Former Judge Calls For Legalisation Of Cannabis And End To 'unenforceable' Law

Discussion in 'Marijuana News' started by weedboss, Jul 7, 2003.

  1. URL:
    Newshawk: JimmyG
    Pubdate: Sun, 06 Jul 2003
    Source: Scotland On Sunday (UK)
    Copyright: 2003 The Scotsman Publications Ltd.
    Author: Murdo MacLeod
    Bookmark: (Decrim/Legalization)


    A FORMER High Court judge called last night for cannabis to be legalised and the drug supplied in the same way as alcohol and tobacco.

    Speaking days after the case against a multiple sclerosis sufferer accused of supplying cannabis was abandoned, Lord Prosser said the current laws on the Class B drug were unenforceable and should be scrapped.

    Lord Prosser, who retired from the Bench in October, is the most senior Scottish legal figure to call for the legalisation of cannabis. Government policy is to effectively decriminalise the drug by reclassifying it from B to C.

    The debate has been fuelled by the case of Biz Ivol, from Orkney, who was accused of supplying cannabis chocolates to fellow MS sufferers. The case was dropped by the Crown on the grounds that Ivol's condition has advanced to the point where it was no longer in the public interest to prosecute.

    After the case was dropped, Ivol, 56, attempted to take her own life with an overdose of paracetamol but was discovered by neighbours and is now recovering in hospital.

    Lord Prosser said he did not wish to comment about the Biz Ivol case in particular, but added: "I have long believed that the law [on cannabis] in its present form should be changed.

    "It should be legal to posses the drug and there should be a system of controlled supply similar to that which exists for tobacco and alcohol. You obviously cannot have a free-for-all for supply - that has to be controlled, just as alcohol and tobacco are controlled."

    Lord Prosser said large numbers of people were using cannabis, despite a high-profile government 'war on drugs' that has sought to cut off supplies and penalise dealers and addicts.

    He said: "The current law is clearly not working. It should be scrapped and we should start again. If a law seems to be unenforceable then one would have to think very carefully about how to solve the problem in other ways. It cannot be a sound law if it does not achieve what it was meant to achieve."

    Lord Prosser's recent retirement has left him free to air his opinions. By convention, judges who still sit in Scottish courts do not comment on whether laws should be changed.

    Margo MacDonald, the independent MSP for the Lothians, and a long-term advocate of more liberal drug laws, said: "Lord Prosser is to be applauded for his stance. The truth is that society has moved on and most people regard cannabis as no different in principle to alcohol or cigarettes."

    Kevin Williamson, a campaigner for more liberal drugs laws, said: "Politicians are way behind public opinion on this issue. There has been a sea-change in public attitudes. Now we have judges who are more in tune with the public mood than our political leaders."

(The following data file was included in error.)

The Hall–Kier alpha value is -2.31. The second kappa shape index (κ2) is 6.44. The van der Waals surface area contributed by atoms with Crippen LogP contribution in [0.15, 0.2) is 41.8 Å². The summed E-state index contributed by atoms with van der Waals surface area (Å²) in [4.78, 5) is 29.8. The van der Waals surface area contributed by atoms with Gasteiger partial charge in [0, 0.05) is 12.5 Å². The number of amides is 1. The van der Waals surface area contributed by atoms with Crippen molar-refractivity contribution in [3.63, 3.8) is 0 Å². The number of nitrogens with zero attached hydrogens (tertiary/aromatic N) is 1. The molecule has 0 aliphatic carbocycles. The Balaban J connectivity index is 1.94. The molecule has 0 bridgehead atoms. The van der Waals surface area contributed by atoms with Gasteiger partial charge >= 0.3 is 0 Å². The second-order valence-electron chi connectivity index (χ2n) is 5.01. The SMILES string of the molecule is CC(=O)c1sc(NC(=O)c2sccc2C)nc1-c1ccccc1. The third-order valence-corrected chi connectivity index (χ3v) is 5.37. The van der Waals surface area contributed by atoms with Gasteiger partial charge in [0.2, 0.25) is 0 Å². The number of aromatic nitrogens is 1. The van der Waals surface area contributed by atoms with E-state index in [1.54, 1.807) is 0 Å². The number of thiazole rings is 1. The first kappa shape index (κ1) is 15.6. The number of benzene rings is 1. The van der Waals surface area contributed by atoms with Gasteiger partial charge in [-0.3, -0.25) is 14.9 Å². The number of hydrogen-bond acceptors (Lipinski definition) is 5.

However, Lord Prosser's views drew a less favourable response from the Scottish Conservatives, who claimed that the cannabis lobby was exploiting the Ivol case to argue for laxer drug laws.

    A spokesman said: "There are too many mixed messages coming out... we need clarity in the fight against drugs.

    "While there is a justifiable debate about the medicinal uses of cannabis, the two issues should remain separate."

    MacDonald has also written to Colin Boyd QC, the Lord Advocate, demanding a change in policy on prosecuting MS sufferers who make use of cannabis, in the aftermath of the Ivol affair.

    She wants them to be allowed to use cannabis as a palliative without the fear of prosecution.

    The Scottish Executive was last night unwilling to voice any view on the subject, saying that the regulation of drugs was a matter reserved to the UK government and not a subject which MSPs could decide.

    A Home Office spokesman said ministers would not be commenting on the views of an individual judge. However, he added that the government's plans to rec lassify cannabis from a class B to a class C drug would mean that possession of the drug would still be an offence, although it was not regarded as being as dangerous as harder drugs such as heroin and cocaine.

  2. A FORMER High Court judge called last night for cannabis to be legalised and the drug supplied in the same way as alcohol and tobacco.

    ^^^^go figure it would be legalized for certian ages. well in a way i tink its better but the age wont stop anything. dealers will pay cheap prices in the store for their pot then charge minors an arm and a leg. and guess what they will pay too. or they will steal it. but i tink it should be legalized with an age limit. like in the bars in okanawa (spelling?) if you can see over the bar you can drink. parents should teach their kids right from wrong.

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